Our next blog series comes from a different kind of book that challenges us in a different kind of way. Why We Sleep: Unlocking the Power of Sleep and Dreams by Matthew Walker, PhD, helps us to understand the science behind sleep and recovery and encourages us to take our sleep just as serious as we take our waking hours. Taking on the challenge of improving our sleep quality and quantity can have a tremendous impact in our life satisfaction, our performance, and in our relationships. The final blog of this series will discuss the last six of twelve tips for healthy sleep from the National Institute of Health (NIH).
While napping can be a great way to supplement the amount of sleep we got during the night and also is recommended based on they way humans maximize their rest, it is important to nap earlier rather than later in the day. If you nap after 3pm it will likely influence your ability to fall asleep at night. Another helpful tip is to try and relax before bed instead of jam pack your day all the way up until bed. Reading, listening to music, or meditation are great activities to add into your bedtime routine. You can also take a hot bath before bed, which drops your body temperature after and helps you to feel both relaxed and sleepy.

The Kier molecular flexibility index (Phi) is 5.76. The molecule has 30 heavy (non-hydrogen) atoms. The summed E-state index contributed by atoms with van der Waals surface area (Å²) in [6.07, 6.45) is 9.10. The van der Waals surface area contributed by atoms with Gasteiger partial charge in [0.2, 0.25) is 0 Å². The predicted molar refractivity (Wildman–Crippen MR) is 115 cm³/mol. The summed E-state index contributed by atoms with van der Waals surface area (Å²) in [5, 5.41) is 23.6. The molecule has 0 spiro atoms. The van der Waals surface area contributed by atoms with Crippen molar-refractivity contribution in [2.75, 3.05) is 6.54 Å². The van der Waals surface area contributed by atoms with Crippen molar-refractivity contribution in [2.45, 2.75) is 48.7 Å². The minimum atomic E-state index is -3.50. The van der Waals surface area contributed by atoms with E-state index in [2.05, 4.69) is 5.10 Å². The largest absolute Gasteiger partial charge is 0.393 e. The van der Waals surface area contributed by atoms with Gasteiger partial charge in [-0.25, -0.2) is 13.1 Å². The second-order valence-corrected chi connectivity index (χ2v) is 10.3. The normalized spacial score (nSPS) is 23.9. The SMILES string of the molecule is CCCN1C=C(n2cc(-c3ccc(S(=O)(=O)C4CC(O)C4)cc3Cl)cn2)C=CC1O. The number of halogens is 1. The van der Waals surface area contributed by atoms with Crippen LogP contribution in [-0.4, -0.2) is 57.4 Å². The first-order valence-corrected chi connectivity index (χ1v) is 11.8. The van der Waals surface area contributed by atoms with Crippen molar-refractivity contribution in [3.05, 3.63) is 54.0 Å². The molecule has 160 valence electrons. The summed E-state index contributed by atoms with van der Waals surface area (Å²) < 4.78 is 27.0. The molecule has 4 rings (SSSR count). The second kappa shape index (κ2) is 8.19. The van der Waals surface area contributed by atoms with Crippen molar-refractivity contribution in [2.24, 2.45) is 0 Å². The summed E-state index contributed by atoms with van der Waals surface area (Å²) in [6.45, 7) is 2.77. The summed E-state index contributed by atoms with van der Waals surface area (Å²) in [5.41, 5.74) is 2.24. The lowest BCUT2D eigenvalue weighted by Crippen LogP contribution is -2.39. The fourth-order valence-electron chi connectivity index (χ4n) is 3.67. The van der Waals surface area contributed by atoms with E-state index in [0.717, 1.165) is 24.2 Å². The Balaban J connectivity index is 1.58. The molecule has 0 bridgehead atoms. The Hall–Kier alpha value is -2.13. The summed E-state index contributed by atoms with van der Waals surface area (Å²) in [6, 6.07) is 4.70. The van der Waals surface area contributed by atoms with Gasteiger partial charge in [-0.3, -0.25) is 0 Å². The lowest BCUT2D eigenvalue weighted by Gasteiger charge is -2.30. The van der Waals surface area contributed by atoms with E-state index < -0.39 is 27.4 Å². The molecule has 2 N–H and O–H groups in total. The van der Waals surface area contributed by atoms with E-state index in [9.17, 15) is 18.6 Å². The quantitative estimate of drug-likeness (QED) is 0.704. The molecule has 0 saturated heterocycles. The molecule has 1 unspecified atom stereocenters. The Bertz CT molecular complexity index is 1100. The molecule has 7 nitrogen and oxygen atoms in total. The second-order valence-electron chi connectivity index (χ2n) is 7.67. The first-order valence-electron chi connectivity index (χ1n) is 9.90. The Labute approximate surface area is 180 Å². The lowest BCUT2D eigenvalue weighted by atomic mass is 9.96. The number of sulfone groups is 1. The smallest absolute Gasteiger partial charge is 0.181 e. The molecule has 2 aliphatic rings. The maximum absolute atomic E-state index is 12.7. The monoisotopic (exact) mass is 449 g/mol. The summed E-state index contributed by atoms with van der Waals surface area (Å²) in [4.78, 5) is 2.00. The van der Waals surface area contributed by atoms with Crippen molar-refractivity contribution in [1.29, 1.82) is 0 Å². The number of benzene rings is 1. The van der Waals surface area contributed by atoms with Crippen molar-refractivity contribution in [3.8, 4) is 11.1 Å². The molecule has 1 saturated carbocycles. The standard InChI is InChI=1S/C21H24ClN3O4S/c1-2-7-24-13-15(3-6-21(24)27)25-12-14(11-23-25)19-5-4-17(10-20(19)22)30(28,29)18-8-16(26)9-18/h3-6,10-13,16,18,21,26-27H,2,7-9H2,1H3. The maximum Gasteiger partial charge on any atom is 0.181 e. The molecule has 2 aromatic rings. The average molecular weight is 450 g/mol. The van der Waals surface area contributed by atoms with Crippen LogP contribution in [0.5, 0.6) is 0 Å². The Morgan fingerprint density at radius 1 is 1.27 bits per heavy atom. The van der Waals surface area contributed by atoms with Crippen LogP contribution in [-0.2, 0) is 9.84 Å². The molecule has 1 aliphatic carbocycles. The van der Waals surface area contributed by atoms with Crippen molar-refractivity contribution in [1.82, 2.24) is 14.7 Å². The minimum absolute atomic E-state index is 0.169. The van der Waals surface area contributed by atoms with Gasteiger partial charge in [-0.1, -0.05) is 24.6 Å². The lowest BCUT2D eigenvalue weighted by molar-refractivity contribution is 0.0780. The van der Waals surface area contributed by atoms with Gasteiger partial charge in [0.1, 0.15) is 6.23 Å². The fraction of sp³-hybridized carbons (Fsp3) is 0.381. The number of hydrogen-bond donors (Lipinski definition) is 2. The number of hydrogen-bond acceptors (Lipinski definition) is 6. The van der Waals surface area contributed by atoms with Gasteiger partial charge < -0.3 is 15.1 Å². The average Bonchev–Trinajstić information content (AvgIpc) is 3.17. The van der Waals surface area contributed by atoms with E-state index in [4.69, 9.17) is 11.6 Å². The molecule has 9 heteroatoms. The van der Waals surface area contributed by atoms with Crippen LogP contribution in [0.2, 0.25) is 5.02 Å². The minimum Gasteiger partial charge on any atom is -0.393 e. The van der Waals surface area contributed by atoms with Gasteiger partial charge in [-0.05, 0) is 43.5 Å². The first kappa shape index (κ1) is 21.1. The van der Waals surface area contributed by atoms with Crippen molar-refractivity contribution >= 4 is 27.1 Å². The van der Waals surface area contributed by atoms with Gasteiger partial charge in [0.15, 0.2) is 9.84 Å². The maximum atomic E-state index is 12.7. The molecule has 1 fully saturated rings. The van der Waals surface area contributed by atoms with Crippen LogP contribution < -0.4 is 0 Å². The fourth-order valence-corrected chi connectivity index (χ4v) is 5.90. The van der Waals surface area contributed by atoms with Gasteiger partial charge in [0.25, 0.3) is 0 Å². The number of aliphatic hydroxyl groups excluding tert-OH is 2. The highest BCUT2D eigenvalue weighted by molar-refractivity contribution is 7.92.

There are also things you can do to create a healthy sleep environment. Your bedroom should be cool, dark, and gadget-free (including TVs, computers, cell phones which have blue lights that trick our brains to thinking it is daytime). Also having a comfortable mattress, pillow, and blankets will help you to get the sleep you need. If you have a clock, make sure it’s not in your direct line of sight from your bed. That way if you do have trouble falling asleep you are not watching the clock and counting down the minutes. Having the right sun exposure is a great strategy as well since daylight is a regulator of our sleep cycle. Ideally you wake up with the sun or use bright lights in the morning to wake yourself up from sleep. Sleep experts recommend people who struggle to fall asleep get at least an hour of exposure to morning sunlight and then turn down the lights before bed. Finally, it is best not to continue to lie in bed awake. If after 20 minutes of trying to fall asleep you are still awake, get up and do a relaxing activity until you do feel sleepy. Anxiety and worry can make it more challenging to fall asleep, so do what you can to release your stress.
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